By Justin Juozapavicius
Frustrated merchants in Oklahoma and Arkansas again struggled Monday to make the best of a cold situation in the aftermath of another winter storm that blew through the Ozarks during the weekend.
Many schools, diners and businesses in the region were closed due to brutal wind chills and the several inches of snow that had piled on an already treacherous layer of ice. Forecasters in Oklahoma said wind chill values of minus 5 degrees to 15 degrees below zero would be widespread in Oklahoma during the day. And highway officials in Arkansas cautioned that a large swath of treacherous, icy roadways in the northwestern part of that state made for dangerous driving conditions.
The slick roads already had been blamed for at least two traffic deaths over the weekend after several layers of sleet and freezing rain pelted several parts of Oklahoma.
In Tulsa, the familiar sound of tires spinning in place could be heard throughout downtown, where some streets were still covered in several inches of dirty snow.
The storm system that pummeled Arkansas and Oklahoma over the weekend dumped more precipitation as it moved east, snarling traffic and closing schools and offices.
For many business owners in this region — even the ones used to the revolving-door of winter weather that has wreaked havoc on much of the U.S. — the weekend’s storm made them pine for warmer climes.
Bob Garrett, an Oklahoma City-area lawn care worker who treats properties with weed-control chemicals, said Oklahoma’s nasty streak of weather has allowed him only a handful of days since mid-January to do his work, leading to a sizeable backlog of customers.
“This time of year, everybody thinks they’ve got the only lawn in town, and they’re all wanting service,” Garrett lamented Monday.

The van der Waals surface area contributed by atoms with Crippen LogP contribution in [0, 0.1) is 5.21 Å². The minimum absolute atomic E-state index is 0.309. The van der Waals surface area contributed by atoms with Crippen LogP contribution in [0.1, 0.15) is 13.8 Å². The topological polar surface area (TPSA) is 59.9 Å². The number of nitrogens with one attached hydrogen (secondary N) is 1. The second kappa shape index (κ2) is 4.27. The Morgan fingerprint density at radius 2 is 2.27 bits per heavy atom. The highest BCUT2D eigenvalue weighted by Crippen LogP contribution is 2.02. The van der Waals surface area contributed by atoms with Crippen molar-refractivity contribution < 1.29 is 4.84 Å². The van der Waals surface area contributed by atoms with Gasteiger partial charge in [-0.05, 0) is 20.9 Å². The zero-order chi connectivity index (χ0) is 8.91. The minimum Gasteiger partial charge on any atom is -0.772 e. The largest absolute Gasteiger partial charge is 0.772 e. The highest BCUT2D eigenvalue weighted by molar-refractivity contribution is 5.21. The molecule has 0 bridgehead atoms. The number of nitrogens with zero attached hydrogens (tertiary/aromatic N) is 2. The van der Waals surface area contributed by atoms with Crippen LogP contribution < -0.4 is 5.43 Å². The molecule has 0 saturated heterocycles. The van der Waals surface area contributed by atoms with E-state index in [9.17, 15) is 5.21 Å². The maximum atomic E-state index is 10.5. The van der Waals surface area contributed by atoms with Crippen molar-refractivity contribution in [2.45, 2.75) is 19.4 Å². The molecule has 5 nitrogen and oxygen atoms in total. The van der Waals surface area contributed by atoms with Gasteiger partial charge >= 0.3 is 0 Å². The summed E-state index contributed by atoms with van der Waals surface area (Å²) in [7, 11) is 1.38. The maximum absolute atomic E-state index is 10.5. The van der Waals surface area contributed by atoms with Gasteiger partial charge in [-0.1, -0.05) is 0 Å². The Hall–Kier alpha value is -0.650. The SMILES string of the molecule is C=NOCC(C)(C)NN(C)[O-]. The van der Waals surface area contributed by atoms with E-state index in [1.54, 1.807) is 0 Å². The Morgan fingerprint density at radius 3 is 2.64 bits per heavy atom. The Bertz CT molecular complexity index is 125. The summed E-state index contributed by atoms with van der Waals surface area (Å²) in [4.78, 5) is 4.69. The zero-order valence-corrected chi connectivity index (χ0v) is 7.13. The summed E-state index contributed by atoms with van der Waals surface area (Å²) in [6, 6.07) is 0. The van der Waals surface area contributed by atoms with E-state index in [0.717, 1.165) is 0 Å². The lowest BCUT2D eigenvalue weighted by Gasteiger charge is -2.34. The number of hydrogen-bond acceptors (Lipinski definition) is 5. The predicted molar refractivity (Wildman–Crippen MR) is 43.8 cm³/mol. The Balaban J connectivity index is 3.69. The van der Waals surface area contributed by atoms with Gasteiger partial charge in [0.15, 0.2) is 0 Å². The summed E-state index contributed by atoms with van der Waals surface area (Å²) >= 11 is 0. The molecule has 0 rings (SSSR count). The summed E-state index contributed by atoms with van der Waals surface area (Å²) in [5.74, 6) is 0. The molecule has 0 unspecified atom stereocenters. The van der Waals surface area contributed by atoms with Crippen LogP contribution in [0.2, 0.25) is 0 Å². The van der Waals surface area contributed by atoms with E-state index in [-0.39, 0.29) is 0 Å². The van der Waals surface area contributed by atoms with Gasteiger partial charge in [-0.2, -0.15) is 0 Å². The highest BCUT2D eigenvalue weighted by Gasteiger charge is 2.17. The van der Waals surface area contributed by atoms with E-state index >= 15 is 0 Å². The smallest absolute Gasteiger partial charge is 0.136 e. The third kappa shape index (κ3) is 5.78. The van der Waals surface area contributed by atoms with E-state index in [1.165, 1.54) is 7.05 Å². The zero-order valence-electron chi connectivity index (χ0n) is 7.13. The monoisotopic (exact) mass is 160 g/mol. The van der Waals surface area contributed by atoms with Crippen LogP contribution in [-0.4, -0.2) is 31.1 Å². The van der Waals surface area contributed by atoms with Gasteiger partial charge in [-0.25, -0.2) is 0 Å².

And Tim Edwards, who runs a catering company in Tulsa and already had one cancellation Monday morning due to the weather, was prepping food for the lunch crowd.
“I have to work no matter what,” he said.
In Huntsville, Ark., employees at Madison Coffee House & Gifts described the scene as “a ghost town,” because there had been only one customer in the shop that’s known for brisk business on most days.
“It’s 9 degrees right now, and everyone here lives on a dirt road, so the whole town will be shut down,” said manager Laura Reynolds in a brief phone interview.
Mary Ware, the owner of the Old South Restaurant in Russellville, Ark., had to shut down the popular cafe early Sunday when the storm rolled in and will probably do so again Monday because of reduced clientele and inability of some of her staff to make it into work because of the snowfall.
Ware estimated that about 60 customers came in Monday, compared with 150 on a usual day. She was preparing to throw in the towel Monday afternoon.
“You can’t stop Mother Nature,” Ware said.